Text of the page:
LONDON (CNN) — The U.K. is preparing its response to future cyber-attacks, and a simulated attack may help Britain find the brightest minds to help stop hackers. The iconic BT Tower rising above the London skyline, it’s an international communications hub that fell victim to hackers.
“Your buildings are under our control. The power is out; the control server is ours,” said an ominous video from hackers to the workers inside BT Tower.
Inside the tower, realization sets in. Lunch is left uneaten; fingers begin to tap. Amid a cacophony of noise, these cyber warriors zone in on their screens. The race is on to regain control of the system and turn back on the power for this vital piece of infrastructure.
Fortunately, this is just all simulation. The cyber-attackers are fictitious. The code-breakers are actually contestants in a competition designed to find the very best people to defend Britain in cyberspace — because the threat of this kind of scenario is very real.
“When you’ve only got to look at some of the attacks that you see every month: big companies, huge amounts of data compromised. And that’s happening again and again and again, and it’s all around — not having the right protections in place,” said Stephanie Daman, CEO of Cyber Security Challenge UK. “And in many cases, it’s all about not having the right people to put those protections in place.”
A website from U.S. security firm Norse provides a map of cyber-attacks happening around the world in real-time. Millions happen every day, costing the global economy an estimated $400 billion a year. Experts say more people are needed to counter the problem.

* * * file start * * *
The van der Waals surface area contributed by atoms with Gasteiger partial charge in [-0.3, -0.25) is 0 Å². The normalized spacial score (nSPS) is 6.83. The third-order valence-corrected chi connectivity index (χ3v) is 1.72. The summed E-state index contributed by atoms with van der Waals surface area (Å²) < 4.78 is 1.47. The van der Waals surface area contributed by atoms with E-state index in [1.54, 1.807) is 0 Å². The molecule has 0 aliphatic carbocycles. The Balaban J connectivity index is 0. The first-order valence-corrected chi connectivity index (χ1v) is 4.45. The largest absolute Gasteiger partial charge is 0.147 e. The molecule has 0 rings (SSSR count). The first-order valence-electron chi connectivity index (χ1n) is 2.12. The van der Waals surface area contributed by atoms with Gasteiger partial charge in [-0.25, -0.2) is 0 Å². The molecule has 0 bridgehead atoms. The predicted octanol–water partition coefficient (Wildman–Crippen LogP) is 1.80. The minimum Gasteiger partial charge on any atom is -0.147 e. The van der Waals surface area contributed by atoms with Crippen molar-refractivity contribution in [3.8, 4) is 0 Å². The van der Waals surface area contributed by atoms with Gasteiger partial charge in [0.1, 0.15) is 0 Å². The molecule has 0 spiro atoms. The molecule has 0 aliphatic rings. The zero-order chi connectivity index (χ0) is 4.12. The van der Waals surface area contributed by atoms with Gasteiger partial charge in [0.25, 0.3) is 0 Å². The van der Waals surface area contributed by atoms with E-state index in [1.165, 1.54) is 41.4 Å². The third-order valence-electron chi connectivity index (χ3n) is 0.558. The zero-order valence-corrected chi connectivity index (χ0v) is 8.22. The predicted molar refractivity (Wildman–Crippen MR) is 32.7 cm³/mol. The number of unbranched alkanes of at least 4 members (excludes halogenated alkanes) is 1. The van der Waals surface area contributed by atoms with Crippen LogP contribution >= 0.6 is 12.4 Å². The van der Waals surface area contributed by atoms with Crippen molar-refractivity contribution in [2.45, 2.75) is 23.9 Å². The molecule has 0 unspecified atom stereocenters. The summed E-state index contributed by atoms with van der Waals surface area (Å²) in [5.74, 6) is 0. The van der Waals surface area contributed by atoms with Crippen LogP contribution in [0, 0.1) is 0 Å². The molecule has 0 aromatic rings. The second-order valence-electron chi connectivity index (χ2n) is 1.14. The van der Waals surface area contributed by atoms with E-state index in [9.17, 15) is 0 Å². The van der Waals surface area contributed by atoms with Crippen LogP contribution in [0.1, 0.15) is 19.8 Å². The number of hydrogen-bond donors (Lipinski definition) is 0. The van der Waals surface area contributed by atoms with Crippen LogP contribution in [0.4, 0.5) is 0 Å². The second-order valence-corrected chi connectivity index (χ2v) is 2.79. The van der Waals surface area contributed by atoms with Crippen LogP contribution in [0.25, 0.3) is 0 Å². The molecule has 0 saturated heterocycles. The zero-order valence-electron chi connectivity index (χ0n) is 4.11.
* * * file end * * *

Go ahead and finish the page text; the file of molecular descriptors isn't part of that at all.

“Twenty-seven percent of the cyber security industry will be at retirement age within the next 10 years,” said Robert Partridge, head of the BT Security Academy. “That leaves a huge gap for the younger generation that isn’t currently being filled.”
This competition is designed to tap into those amateur, self-taught code-breakers who might otherwise remain undiscovered or even tempted to use their skills in a more unethical manner.
“These are ones who are really spending their own time to be skilled, to understand what is going on in the IT world and where the risks are,” said Paul Crichard, head of Cyber Research, Intelligence & Security at Raytheon UK. “And those are the people we can’t find through normal recruitment because perhaps they don’t think they are good enough.”
For this challenge, it was an hour before they could neutralize the hackers, turn the power back on, and send the tower into a 360-degree rotation. It’s a rewarding view, but the bigger prize could be a more secure online.